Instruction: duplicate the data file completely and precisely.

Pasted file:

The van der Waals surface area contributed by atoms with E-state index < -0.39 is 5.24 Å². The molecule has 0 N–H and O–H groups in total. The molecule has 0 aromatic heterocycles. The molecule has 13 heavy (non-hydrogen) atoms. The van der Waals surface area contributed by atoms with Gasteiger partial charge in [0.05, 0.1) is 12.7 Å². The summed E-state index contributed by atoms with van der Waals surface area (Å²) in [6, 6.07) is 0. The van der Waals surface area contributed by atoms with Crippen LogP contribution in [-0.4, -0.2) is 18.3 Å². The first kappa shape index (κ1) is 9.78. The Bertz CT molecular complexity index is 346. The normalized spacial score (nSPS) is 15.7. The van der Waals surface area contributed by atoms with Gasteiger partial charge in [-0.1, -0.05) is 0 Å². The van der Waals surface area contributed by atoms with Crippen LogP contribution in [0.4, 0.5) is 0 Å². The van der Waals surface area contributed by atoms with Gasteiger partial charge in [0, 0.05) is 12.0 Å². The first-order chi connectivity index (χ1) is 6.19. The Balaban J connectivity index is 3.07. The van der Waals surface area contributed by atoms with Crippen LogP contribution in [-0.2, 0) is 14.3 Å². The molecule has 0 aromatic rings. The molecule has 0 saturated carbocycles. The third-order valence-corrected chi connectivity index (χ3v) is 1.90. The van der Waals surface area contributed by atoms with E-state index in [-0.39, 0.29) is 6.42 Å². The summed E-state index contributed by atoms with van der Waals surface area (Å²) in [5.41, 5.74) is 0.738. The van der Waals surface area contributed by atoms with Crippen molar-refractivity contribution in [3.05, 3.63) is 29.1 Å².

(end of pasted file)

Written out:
The van der Waals surface area contributed by atoms with E-state index < -0.39 is 5.24 Å². The molecule has 0 N–H and O–H groups in total. The molecule has 0 aromatic heterocycles. The molecule has 13 heavy (non-hydrogen) atoms. The van der Waals surface area contributed by atoms with Gasteiger partial charge in [0.05, 0.1) is 12.7 Å². The summed E-state index contributed by atoms with van der Waals surface area (Å²) in [6, 6.07) is 0. The van der Waals surface area contributed by atoms with Crippen LogP contribution in [-0.4, -0.2) is 18.3 Å². The first kappa shape index (κ1) is 9.78. The Bertz CT molecular complexity index is 346. The normalized spacial score (nSPS) is 15.7. The van der Waals surface area contributed by atoms with Gasteiger partial charge in [-0.1, -0.05) is 0 Å². The van der Waals surface area contributed by atoms with Crippen LogP contribution in [0.4, 0.5) is 0 Å². The van der Waals surface area contributed by atoms with Gasteiger partial charge in [0, 0.05) is 12.0 Å². The first-order chi connectivity index (χ1) is 6.19. The Balaban J connectivity index is 3.07. The van der Waals surface area contributed by atoms with Crippen LogP contribution in [-0.2, 0) is 14.3 Å². The molecule has 0 aromatic rings. The molecule has 0 saturated carbocycles. The third-order valence-corrected chi connectivity index (χ3v) is 1.90. The van der Waals surface area contributed by atoms with E-state index in [-0.39, 0.29) is 6.42 Å². The summed E-state index contributed by atoms with van der Waals surface area (Å²) in [5.41, 5.74) is 0.738. The van der Waals surface area contributed by atoms with Crippen molar-refractivity contribution in [3.05, 3.63) is 29.1 Å².